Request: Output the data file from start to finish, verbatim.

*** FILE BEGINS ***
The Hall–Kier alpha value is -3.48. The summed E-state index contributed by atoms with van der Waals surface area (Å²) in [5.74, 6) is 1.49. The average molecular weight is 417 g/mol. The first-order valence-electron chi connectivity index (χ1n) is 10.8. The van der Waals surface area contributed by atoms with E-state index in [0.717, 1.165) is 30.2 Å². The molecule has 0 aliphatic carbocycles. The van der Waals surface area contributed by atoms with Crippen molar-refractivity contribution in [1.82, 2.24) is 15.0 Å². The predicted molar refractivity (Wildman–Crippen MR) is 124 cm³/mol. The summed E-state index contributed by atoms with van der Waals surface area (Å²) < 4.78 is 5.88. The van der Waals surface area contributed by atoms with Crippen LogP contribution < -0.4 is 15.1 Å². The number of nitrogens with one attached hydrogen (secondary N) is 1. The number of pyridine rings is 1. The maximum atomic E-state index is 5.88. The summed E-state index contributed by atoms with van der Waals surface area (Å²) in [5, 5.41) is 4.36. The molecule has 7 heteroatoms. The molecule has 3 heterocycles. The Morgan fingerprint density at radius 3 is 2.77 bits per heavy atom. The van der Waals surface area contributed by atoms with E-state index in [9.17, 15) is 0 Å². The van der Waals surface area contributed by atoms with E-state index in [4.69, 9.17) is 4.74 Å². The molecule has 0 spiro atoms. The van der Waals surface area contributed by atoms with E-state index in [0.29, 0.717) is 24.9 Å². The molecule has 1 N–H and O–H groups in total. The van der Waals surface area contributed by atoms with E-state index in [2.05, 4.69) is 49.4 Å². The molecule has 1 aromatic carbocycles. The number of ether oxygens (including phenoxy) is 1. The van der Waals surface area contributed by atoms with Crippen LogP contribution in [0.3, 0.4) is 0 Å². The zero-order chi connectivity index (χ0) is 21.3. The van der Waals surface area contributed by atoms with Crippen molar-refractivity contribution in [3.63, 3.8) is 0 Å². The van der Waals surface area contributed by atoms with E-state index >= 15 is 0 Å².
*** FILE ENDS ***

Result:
The Hall–Kier alpha value is -3.48. The summed E-state index contributed by atoms with van der Waals surface area (Å²) in [5.74, 6) is 1.49. The average molecular weight is 417 g/mol. The first-order valence-electron chi connectivity index (χ1n) is 10.8. The van der Waals surface area contributed by atoms with E-state index in [0.717, 1.165) is 30.2 Å². The molecule has 0 aliphatic carbocycles. The van der Waals surface area contributed by atoms with Crippen molar-refractivity contribution in [1.82, 2.24) is 15.0 Å². The predicted molar refractivity (Wildman–Crippen MR) is 124 cm³/mol. The summed E-state index contributed by atoms with van der Waals surface area (Å²) < 4.78 is 5.88. The van der Waals surface area contributed by atoms with Crippen LogP contribution < -0.4 is 15.1 Å². The number of nitrogens with one attached hydrogen (secondary N) is 1. The number of pyridine rings is 1. The maximum atomic E-state index is 5.88. The summed E-state index contributed by atoms with van der Waals surface area (Å²) in [5, 5.41) is 4.36. The molecule has 7 heteroatoms. The molecule has 3 heterocycles. The Morgan fingerprint density at radius 3 is 2.77 bits per heavy atom. The van der Waals surface area contributed by atoms with E-state index in [9.17, 15) is 0 Å². The van der Waals surface area contributed by atoms with E-state index in [4.69, 9.17) is 4.74 Å². The molecule has 0 spiro atoms. The van der Waals surface area contributed by atoms with E-state index in [0.29, 0.717) is 24.9 Å². The molecule has 1 N–H and O–H groups in total. The van der Waals surface area contributed by atoms with E-state index in [2.05, 4.69) is 49.4 Å². The molecule has 1 aromatic carbocycles. The number of ether oxygens (including phenoxy) is 1. The van der Waals surface area contributed by atoms with Crippen LogP contribution in [0.3, 0.4) is 0 Å². The zero-order chi connectivity index (χ0) is 21.3. The van der Waals surface area contributed by atoms with Crippen molar-refractivity contribution in [3.63, 3.8) is 0 Å². The van der Waals surface area contributed by atoms with E-state index >= 15 is 0 Å².